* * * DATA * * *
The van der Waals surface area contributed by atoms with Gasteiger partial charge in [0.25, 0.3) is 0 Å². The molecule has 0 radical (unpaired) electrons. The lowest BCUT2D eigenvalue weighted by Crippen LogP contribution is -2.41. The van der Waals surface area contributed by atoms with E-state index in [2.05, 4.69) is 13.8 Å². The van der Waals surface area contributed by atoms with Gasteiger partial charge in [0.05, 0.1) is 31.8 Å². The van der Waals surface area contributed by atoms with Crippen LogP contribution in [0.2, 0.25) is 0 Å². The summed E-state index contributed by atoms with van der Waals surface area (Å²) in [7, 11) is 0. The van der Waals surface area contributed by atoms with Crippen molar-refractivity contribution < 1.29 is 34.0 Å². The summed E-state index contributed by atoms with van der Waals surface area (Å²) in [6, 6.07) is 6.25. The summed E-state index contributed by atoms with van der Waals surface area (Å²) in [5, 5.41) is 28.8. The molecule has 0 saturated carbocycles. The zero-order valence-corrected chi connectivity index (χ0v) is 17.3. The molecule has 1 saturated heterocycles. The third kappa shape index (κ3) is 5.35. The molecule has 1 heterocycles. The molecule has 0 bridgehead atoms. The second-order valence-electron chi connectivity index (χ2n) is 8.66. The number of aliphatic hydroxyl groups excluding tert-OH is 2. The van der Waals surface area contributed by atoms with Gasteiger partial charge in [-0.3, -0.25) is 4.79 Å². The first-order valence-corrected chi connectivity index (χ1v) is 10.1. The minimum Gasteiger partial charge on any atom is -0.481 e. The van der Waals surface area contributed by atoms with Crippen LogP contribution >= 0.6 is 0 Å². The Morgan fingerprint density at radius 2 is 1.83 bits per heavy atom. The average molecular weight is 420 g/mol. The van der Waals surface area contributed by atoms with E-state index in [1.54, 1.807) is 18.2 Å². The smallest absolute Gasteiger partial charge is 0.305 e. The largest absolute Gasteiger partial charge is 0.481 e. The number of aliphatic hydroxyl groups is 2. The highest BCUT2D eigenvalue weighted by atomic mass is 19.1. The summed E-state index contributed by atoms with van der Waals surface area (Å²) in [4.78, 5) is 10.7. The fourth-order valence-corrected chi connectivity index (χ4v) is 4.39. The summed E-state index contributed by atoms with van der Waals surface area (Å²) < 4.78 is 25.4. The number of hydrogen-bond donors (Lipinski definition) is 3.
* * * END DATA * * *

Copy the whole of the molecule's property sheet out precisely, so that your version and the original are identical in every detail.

The van der Waals surface area contributed by atoms with Gasteiger partial charge in [0.25, 0.3) is 0 Å². The molecule has 0 radical (unpaired) electrons. The lowest BCUT2D eigenvalue weighted by Crippen LogP contribution is -2.41. The van der Waals surface area contributed by atoms with E-state index in [2.05, 4.69) is 13.8 Å². The van der Waals surface area contributed by atoms with Gasteiger partial charge in [0.05, 0.1) is 31.8 Å². The van der Waals surface area contributed by atoms with Crippen LogP contribution in [0.2, 0.25) is 0 Å². The summed E-state index contributed by atoms with van der Waals surface area (Å²) in [7, 11) is 0. The van der Waals surface area contributed by atoms with Crippen molar-refractivity contribution < 1.29 is 34.0 Å². The summed E-state index contributed by atoms with van der Waals surface area (Å²) in [6, 6.07) is 6.25. The summed E-state index contributed by atoms with van der Waals surface area (Å²) in [5, 5.41) is 28.8. The molecule has 0 saturated carbocycles. The zero-order valence-corrected chi connectivity index (χ0v) is 17.3. The molecule has 1 saturated heterocycles. The third kappa shape index (κ3) is 5.35. The molecule has 1 heterocycles. The molecule has 0 bridgehead atoms. The second-order valence-electron chi connectivity index (χ2n) is 8.66. The number of aliphatic hydroxyl groups excluding tert-OH is 2. The van der Waals surface area contributed by atoms with Gasteiger partial charge in [-0.3, -0.25) is 4.79 Å². The first-order valence-corrected chi connectivity index (χ1v) is 10.1. The minimum Gasteiger partial charge on any atom is -0.481 e. The van der Waals surface area contributed by atoms with Crippen LogP contribution >= 0.6 is 0 Å². The Morgan fingerprint density at radius 2 is 1.83 bits per heavy atom. The average molecular weight is 420 g/mol. The van der Waals surface area contributed by atoms with E-state index in [1.54, 1.807) is 18.2 Å². The smallest absolute Gasteiger partial charge is 0.305 e. The largest absolute Gasteiger partial charge is 0.481 e. The number of aliphatic hydroxyl groups is 2. The highest BCUT2D eigenvalue weighted by atomic mass is 19.1. The summed E-state index contributed by atoms with van der Waals surface area (Å²) in [4.78, 5) is 10.7. The fourth-order valence-corrected chi connectivity index (χ4v) is 4.39. The summed E-state index contributed by atoms with van der Waals surface area (Å²) < 4.78 is 25.4. The number of hydrogen-bond donors (Lipinski definition) is 3.